An Alternative Guide to Great Movies: The Brotherhood of the Wolf (2001)
- Credit: Archant
Films with re-watch value, movies with a unique quality, will become the classics of the future. Arts editor Andrew Clarke presents a series of idiosyncratic suggestions for movies that may entertain if you are in the mood for something different.
The Brotherhood of the Wolf; dir Christophe Gans; starring: Samuel Le Bihan, Mark Dacascos, Jérémie Rénier, Vincent Cassel, Monica Bellucci, Emilie Dequenne, Jean Yanne, Jean-François Stévenin, Johan Leysen, Bernard Farcy, Edith Scob, Jacques Perrin. Cert: 15 (2001)
French cinema has an undeserved reputation for being slow, deep and more interested in ‘Art’ than entertainment, now with The Brotherhood of the Wolf we can lay that absurd myth to rest.
This is France’s idea of a big-budget summer blockbuster – a glorious melange of historic epic, action-adventure spectacular, lusty romp and martial arts movie – all delivered with great class.
Based on a French legend The Beast of Gevaudan, the film tells the story of what happens when the French court hears that a strange beast was roaming a remote district of France, killing more than 60 women and children but also paying special attention to tearing out their hearts.
So, the local worthies call in the eminent naturalist Gregoire de Fronsac (Le Bihan), who arrives with his American Indian blood brother Mani (Dacascos) and, with the help of a young aristocrat (Renier), starts to examine the evidence on the ground.
Unhappily, his discoveries don’t please the local political leaders, and it quickly become apparent that there is something more than the supernatural going on in this rural corner of France. Fronsac doesn’t believe in fairy stories.
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One evening, he passes around a trout with fur, from Canada, which causes his dinner guests to gasp in wonder until he reveals it is a hoax. “The Beast is a weapon used by a man,” he observes. But, the big question remains who and why?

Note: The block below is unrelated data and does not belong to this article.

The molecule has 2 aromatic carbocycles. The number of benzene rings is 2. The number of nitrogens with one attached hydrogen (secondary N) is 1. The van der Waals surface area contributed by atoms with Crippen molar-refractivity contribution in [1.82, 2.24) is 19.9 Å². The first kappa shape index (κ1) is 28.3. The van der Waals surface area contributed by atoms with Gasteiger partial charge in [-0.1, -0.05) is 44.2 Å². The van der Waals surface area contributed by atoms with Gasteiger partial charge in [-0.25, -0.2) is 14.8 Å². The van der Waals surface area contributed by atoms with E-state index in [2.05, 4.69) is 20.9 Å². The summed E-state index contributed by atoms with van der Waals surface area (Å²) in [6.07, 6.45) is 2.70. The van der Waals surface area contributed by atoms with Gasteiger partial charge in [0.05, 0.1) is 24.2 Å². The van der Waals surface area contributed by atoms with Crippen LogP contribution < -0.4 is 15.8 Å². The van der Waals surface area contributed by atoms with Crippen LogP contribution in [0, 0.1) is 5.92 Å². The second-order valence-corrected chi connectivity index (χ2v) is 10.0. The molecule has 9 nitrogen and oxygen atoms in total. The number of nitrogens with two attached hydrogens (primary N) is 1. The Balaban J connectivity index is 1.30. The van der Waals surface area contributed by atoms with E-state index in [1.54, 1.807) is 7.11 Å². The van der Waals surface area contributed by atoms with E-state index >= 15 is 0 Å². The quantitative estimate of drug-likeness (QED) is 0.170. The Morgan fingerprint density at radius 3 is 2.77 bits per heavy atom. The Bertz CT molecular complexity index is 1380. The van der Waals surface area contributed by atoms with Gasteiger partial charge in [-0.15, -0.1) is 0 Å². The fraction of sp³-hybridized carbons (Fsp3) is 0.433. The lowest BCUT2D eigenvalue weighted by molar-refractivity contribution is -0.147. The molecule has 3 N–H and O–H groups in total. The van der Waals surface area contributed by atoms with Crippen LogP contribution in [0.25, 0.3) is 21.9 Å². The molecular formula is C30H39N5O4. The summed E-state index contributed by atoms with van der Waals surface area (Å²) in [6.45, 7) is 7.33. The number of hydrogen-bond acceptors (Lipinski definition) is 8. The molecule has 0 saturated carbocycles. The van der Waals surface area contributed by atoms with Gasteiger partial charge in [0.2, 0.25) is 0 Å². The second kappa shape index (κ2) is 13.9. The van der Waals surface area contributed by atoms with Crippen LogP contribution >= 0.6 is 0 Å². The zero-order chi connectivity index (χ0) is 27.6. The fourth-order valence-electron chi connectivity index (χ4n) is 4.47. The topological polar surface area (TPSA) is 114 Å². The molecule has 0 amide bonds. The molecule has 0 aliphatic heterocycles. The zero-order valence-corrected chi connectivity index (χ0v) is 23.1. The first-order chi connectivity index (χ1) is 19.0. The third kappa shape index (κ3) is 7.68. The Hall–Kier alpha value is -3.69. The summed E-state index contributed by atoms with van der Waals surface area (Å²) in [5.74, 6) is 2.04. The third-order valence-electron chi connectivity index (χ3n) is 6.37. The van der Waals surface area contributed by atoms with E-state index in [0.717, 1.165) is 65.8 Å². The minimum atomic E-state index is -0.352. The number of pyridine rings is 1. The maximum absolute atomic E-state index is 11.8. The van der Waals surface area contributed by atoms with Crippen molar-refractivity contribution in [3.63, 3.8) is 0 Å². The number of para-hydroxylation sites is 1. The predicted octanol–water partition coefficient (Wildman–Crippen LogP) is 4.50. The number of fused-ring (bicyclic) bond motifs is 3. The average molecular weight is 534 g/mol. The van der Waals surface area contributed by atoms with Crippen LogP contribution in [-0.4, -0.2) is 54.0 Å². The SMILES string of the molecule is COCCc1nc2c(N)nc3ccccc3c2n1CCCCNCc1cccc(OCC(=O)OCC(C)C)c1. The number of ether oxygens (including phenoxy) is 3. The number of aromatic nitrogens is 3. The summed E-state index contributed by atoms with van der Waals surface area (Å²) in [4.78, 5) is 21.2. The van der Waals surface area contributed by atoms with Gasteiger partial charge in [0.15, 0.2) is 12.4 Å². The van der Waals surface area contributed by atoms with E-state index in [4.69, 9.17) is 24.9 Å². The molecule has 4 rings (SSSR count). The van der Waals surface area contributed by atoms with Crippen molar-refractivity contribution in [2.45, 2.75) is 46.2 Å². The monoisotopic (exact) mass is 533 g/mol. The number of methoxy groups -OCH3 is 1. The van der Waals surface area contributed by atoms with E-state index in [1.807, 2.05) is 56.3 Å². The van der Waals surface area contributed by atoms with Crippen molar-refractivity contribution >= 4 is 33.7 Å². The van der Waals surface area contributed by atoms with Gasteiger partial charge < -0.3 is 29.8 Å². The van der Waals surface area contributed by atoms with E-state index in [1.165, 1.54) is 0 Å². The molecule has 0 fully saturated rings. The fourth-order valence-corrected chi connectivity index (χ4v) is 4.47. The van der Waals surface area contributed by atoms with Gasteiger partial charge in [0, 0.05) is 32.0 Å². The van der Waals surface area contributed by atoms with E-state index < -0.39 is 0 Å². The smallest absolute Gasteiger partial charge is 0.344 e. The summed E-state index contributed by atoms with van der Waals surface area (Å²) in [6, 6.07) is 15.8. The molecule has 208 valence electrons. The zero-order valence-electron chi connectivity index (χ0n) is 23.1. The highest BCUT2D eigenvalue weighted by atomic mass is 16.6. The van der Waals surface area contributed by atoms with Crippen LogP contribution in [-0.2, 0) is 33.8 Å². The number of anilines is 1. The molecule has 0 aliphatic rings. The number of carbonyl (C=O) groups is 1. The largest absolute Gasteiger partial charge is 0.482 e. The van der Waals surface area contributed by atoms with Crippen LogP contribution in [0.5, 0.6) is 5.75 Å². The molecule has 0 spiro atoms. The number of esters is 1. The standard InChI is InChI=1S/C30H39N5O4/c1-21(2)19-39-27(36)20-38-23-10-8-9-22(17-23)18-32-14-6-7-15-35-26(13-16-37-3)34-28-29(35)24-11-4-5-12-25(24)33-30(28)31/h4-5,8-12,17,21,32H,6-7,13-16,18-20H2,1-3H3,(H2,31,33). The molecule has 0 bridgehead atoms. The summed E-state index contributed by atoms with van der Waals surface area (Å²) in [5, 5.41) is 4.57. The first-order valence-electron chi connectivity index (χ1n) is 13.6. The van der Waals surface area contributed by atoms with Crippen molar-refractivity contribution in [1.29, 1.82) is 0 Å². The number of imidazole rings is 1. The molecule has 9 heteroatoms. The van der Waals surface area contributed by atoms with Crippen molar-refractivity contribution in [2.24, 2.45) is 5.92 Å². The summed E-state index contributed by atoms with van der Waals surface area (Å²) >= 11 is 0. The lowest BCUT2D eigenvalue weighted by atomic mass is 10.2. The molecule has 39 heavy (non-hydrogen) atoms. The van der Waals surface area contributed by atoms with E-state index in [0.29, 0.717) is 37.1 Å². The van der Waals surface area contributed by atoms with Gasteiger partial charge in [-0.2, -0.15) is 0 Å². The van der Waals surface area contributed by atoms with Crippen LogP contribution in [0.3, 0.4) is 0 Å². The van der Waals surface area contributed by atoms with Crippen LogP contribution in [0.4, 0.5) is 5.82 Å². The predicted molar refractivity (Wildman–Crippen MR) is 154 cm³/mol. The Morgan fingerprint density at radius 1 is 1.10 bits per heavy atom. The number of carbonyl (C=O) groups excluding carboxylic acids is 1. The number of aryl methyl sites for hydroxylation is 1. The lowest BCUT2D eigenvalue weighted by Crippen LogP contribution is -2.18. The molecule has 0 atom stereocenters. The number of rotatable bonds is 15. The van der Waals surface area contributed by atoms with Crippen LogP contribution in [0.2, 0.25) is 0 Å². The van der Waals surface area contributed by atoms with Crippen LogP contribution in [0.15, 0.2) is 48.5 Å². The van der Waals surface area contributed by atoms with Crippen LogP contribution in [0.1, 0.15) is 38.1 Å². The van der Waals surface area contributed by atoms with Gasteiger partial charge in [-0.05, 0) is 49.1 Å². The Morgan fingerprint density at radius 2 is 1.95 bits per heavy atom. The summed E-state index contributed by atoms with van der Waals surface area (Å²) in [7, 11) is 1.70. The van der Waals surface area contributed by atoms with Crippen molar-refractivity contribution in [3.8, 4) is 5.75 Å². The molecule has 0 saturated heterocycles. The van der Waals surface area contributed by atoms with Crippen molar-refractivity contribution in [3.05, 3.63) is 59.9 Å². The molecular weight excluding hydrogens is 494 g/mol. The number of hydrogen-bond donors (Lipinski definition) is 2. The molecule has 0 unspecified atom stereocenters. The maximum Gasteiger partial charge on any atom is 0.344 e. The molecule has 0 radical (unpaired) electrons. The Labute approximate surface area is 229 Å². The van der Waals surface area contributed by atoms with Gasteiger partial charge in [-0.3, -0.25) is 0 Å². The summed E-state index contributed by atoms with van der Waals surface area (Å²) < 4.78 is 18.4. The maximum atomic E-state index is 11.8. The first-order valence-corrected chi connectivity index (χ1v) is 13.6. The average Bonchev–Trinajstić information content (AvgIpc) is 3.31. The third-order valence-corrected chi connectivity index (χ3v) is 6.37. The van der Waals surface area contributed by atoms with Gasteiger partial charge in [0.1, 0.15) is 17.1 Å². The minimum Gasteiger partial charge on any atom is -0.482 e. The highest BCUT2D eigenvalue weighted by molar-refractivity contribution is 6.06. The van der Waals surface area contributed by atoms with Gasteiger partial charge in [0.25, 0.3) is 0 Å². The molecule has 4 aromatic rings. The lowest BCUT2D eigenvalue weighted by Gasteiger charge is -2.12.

Just in case the mystery or the fight sequences or the attacks by the mysterious creature get too overwhelming, we and Fronsac get distracted by the charms of Monica Bellucci as a mysterious courtesan. Is she there to steer us away from wicked scheming by the landed gentry and what role does Emilie Dequenne’s beautiful noblewoman play in all this? It must be important because her brother is the evil and always creepy Vincent Cassel.
Directed by Christophe Gans, this is an exuberant film that revels in the atmosphere and setting of its story. It plays like a historical drama but looks like a horror film. It is structured like a finely-tuned suspense mystery but is littered with dazzling martial arts action scenes.
The nature of the beast itself is interesting and is well-realised. Even when we finally get to see it we are never entirely sure what we are seeing. Half hidden in the damp shadows of its lair, it is a wonderful testimony to the skill and artistry of the Jim Henson Creature Shop but is it supposed to be a real animal, or a mythical creature or a man-made construct? Gans cleverly keeps you guessing until the end.
Unusually, for an action-packed blockbuster plot and character development mean a lot. If you don’t pay attention then it’s easy to get lost. Then if you stray from the path who knows what will happen. Happily we have the engaging central characters to hook us into this strange and curious story. But, what also keeps us locked on the screen is the unmistakable feeling that no-one is exactly who they seem and if we look away then we may miss something exciting.
Gans clearly relishes the opportunity to do something new with the format of French period drama and loads it with myth, fairy tale and what should be a clash of genres but instead we get a film which is fresh and explodes with ideas and imagination.
The visuals and the camerawork are gorgeous. You can feel the wet, damp atmosphere of the story closing in around you as you watch the film. The well-designed interiors are all lit by gorgeous candlelight. The attention to detail is stunning. The sets have a genuine lived in feel, rather than an artificial ‘stage’ look about them. These naturalistic – albeit glamorous – locations are given an added believability by the committed performances by the cast. Gans gives the film a brooding, unsettling feel which is relieved by moments of mayhem.
The Brotherhood of the Wolf is the sort of film that you can lose yourself in. It has bags of character and story and makes many Hollywood blockbusters appear very pedestrian indeed.